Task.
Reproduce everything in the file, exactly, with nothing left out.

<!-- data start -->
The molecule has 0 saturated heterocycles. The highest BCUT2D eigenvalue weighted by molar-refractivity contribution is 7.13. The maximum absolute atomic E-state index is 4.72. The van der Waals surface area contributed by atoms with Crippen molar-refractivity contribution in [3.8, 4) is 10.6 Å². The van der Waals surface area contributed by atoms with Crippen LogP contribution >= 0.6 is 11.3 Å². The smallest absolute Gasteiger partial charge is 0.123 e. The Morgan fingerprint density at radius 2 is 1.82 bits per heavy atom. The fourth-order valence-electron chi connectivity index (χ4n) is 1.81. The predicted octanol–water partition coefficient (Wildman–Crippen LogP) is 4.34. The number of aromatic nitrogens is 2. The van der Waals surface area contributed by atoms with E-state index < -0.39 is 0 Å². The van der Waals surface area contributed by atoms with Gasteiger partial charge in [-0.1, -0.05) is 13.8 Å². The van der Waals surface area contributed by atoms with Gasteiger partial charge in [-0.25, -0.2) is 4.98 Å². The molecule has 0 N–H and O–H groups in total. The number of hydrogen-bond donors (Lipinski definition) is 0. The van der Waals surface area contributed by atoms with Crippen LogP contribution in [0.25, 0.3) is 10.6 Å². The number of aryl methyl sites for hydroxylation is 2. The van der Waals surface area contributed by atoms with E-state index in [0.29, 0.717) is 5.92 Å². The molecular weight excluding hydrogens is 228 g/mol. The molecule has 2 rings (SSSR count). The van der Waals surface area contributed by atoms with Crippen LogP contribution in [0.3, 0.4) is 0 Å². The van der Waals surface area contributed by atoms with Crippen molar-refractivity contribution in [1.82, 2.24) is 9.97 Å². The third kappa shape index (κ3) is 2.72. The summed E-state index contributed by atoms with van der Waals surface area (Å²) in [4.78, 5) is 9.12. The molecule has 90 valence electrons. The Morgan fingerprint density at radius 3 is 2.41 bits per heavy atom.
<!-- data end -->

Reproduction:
The molecule has 0 saturated heterocycles. The highest BCUT2D eigenvalue weighted by molar-refractivity contribution is 7.13. The maximum absolute atomic E-state index is 4.72. The van der Waals surface area contributed by atoms with Crippen molar-refractivity contribution in [3.8, 4) is 10.6 Å². The van der Waals surface area contributed by atoms with Crippen LogP contribution >= 0.6 is 11.3 Å². The smallest absolute Gasteiger partial charge is 0.123 e. The Morgan fingerprint density at radius 2 is 1.82 bits per heavy atom. The fourth-order valence-electron chi connectivity index (χ4n) is 1.81. The predicted octanol–water partition coefficient (Wildman–Crippen LogP) is 4.34. The number of aromatic nitrogens is 2. The van der Waals surface area contributed by atoms with E-state index < -0.39 is 0 Å². The van der Waals surface area contributed by atoms with Gasteiger partial charge in [-0.1, -0.05) is 13.8 Å². The van der Waals surface area contributed by atoms with Gasteiger partial charge in [-0.25, -0.2) is 4.98 Å². The molecule has 0 N–H and O–H groups in total. The number of hydrogen-bond donors (Lipinski definition) is 0. The van der Waals surface area contributed by atoms with Crippen LogP contribution in [0.25, 0.3) is 10.6 Å². The number of aryl methyl sites for hydroxylation is 2. The van der Waals surface area contributed by atoms with E-state index in [0.29, 0.717) is 5.92 Å². The molecular weight excluding hydrogens is 228 g/mol. The molecule has 2 rings (SSSR count). The van der Waals surface area contributed by atoms with Crippen LogP contribution in [0.3, 0.4) is 0 Å². The van der Waals surface area contributed by atoms with Crippen molar-refractivity contribution in [1.82, 2.24) is 9.97 Å². The third kappa shape index (κ3) is 2.72. The summed E-state index contributed by atoms with van der Waals surface area (Å²) in [4.78, 5) is 9.12. The molecule has 90 valence electrons. The Morgan fingerprint density at radius 3 is 2.41 bits per heavy atom.